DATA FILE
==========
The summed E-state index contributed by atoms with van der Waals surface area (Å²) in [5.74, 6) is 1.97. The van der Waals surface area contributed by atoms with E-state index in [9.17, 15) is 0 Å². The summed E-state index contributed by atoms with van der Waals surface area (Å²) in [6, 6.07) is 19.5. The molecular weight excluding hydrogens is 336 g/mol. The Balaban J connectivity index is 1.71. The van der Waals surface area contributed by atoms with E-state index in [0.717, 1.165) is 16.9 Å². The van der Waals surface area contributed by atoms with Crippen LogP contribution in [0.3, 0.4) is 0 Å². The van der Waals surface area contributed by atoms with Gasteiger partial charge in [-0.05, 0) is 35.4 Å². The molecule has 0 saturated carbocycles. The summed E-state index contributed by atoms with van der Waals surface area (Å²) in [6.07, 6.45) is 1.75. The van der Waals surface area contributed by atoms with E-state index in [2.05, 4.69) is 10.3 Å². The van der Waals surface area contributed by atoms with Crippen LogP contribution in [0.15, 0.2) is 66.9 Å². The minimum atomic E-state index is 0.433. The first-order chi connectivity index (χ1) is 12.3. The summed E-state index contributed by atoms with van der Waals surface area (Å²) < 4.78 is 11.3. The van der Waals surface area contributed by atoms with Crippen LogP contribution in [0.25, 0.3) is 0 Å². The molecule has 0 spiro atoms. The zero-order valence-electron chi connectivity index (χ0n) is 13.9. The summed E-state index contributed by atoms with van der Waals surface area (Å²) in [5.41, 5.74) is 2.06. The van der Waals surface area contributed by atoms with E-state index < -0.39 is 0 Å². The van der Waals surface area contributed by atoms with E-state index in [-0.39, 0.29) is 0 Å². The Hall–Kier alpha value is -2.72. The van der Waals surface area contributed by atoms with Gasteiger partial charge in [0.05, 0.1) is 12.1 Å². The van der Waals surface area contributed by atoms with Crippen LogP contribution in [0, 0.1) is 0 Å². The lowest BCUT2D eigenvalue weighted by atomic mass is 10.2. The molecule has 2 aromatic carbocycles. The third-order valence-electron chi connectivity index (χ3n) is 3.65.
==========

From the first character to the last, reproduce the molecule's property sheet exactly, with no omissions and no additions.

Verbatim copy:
The summed E-state index contributed by atoms with van der Waals surface area (Å²) in [5.74, 6) is 1.97. The van der Waals surface area contributed by atoms with E-state index in [9.17, 15) is 0 Å². The summed E-state index contributed by atoms with van der Waals surface area (Å²) in [6, 6.07) is 19.5. The molecular weight excluding hydrogens is 336 g/mol. The Balaban J connectivity index is 1.71. The van der Waals surface area contributed by atoms with E-state index in [0.717, 1.165) is 16.9 Å². The van der Waals surface area contributed by atoms with Crippen LogP contribution in [0.3, 0.4) is 0 Å². The van der Waals surface area contributed by atoms with Gasteiger partial charge in [-0.05, 0) is 35.4 Å². The molecule has 0 saturated carbocycles. The summed E-state index contributed by atoms with van der Waals surface area (Å²) in [6.07, 6.45) is 1.75. The van der Waals surface area contributed by atoms with E-state index in [2.05, 4.69) is 10.3 Å². The van der Waals surface area contributed by atoms with Crippen LogP contribution in [0.15, 0.2) is 66.9 Å². The minimum atomic E-state index is 0.433. The first-order chi connectivity index (χ1) is 12.3. The summed E-state index contributed by atoms with van der Waals surface area (Å²) < 4.78 is 11.3. The van der Waals surface area contributed by atoms with Crippen LogP contribution in [0.25, 0.3) is 0 Å². The molecule has 0 spiro atoms. The zero-order valence-electron chi connectivity index (χ0n) is 13.9. The summed E-state index contributed by atoms with van der Waals surface area (Å²) in [5.41, 5.74) is 2.06. The van der Waals surface area contributed by atoms with E-state index < -0.39 is 0 Å². The van der Waals surface area contributed by atoms with E-state index in [-0.39, 0.29) is 0 Å². The Hall–Kier alpha value is -2.72. The van der Waals surface area contributed by atoms with Gasteiger partial charge in [0.05, 0.1) is 12.1 Å². The van der Waals surface area contributed by atoms with Crippen LogP contribution in [0, 0.1) is 0 Å². The lowest BCUT2D eigenvalue weighted by atomic mass is 10.2. The molecule has 2 aromatic carbocycles. The third-order valence-electron chi connectivity index (χ3n) is 3.65.